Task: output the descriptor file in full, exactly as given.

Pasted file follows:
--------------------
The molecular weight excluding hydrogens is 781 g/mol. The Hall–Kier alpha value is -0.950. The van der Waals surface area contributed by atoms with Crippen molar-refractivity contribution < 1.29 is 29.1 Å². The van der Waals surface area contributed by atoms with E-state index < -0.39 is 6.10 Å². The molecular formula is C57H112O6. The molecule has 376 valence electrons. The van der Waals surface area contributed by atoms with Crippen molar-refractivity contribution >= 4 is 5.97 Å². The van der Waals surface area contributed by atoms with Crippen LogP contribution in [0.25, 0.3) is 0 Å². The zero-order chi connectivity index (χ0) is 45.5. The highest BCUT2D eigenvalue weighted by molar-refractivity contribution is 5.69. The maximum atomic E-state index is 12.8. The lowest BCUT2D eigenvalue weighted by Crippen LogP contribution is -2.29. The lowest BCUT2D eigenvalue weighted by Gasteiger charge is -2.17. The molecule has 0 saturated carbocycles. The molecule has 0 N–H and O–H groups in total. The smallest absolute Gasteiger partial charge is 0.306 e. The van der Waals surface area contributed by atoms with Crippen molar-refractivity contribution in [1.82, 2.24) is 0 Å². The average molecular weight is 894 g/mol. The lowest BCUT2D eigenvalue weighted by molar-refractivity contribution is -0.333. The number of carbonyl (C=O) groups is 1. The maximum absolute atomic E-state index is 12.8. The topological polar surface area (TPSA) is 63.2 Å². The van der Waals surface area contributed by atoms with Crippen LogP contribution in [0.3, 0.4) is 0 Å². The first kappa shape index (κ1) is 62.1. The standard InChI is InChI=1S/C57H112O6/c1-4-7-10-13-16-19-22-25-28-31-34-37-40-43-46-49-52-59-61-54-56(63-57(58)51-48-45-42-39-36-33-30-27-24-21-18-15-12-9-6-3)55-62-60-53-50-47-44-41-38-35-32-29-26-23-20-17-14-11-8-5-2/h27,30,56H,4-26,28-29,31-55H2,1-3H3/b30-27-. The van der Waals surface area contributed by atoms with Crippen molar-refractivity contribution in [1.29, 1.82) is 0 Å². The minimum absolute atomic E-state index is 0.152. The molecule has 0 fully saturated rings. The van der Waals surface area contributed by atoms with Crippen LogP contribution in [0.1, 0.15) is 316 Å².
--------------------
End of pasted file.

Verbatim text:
The molecular weight excluding hydrogens is 781 g/mol. The Hall–Kier alpha value is -0.950. The van der Waals surface area contributed by atoms with Crippen molar-refractivity contribution < 1.29 is 29.1 Å². The van der Waals surface area contributed by atoms with E-state index < -0.39 is 6.10 Å². The molecular formula is C57H112O6. The molecule has 376 valence electrons. The van der Waals surface area contributed by atoms with Crippen molar-refractivity contribution >= 4 is 5.97 Å². The van der Waals surface area contributed by atoms with Crippen LogP contribution in [0.25, 0.3) is 0 Å². The zero-order chi connectivity index (χ0) is 45.5. The highest BCUT2D eigenvalue weighted by molar-refractivity contribution is 5.69. The maximum atomic E-state index is 12.8. The lowest BCUT2D eigenvalue weighted by Crippen LogP contribution is -2.29. The lowest BCUT2D eigenvalue weighted by Gasteiger charge is -2.17. The molecule has 0 saturated carbocycles. The molecule has 0 N–H and O–H groups in total. The smallest absolute Gasteiger partial charge is 0.306 e. The van der Waals surface area contributed by atoms with Crippen molar-refractivity contribution in [1.82, 2.24) is 0 Å². The average molecular weight is 894 g/mol. The lowest BCUT2D eigenvalue weighted by molar-refractivity contribution is -0.333. The number of carbonyl (C=O) groups is 1. The maximum absolute atomic E-state index is 12.8. The topological polar surface area (TPSA) is 63.2 Å². The van der Waals surface area contributed by atoms with Crippen LogP contribution in [0.3, 0.4) is 0 Å². The first kappa shape index (κ1) is 62.1. The standard InChI is InChI=1S/C57H112O6/c1-4-7-10-13-16-19-22-25-28-31-34-37-40-43-46-49-52-59-61-54-56(63-57(58)51-48-45-42-39-36-33-30-27-24-21-18-15-12-9-6-3)55-62-60-53-50-47-44-41-38-35-32-29-26-23-20-17-14-11-8-5-2/h27,30,56H,4-26,28-29,31-55H2,1-3H3/b30-27-. The van der Waals surface area contributed by atoms with Crippen molar-refractivity contribution in [1.29, 1.82) is 0 Å². The minimum absolute atomic E-state index is 0.152. The molecule has 0 fully saturated rings. The van der Waals surface area contributed by atoms with Crippen LogP contribution in [0.1, 0.15) is 316 Å².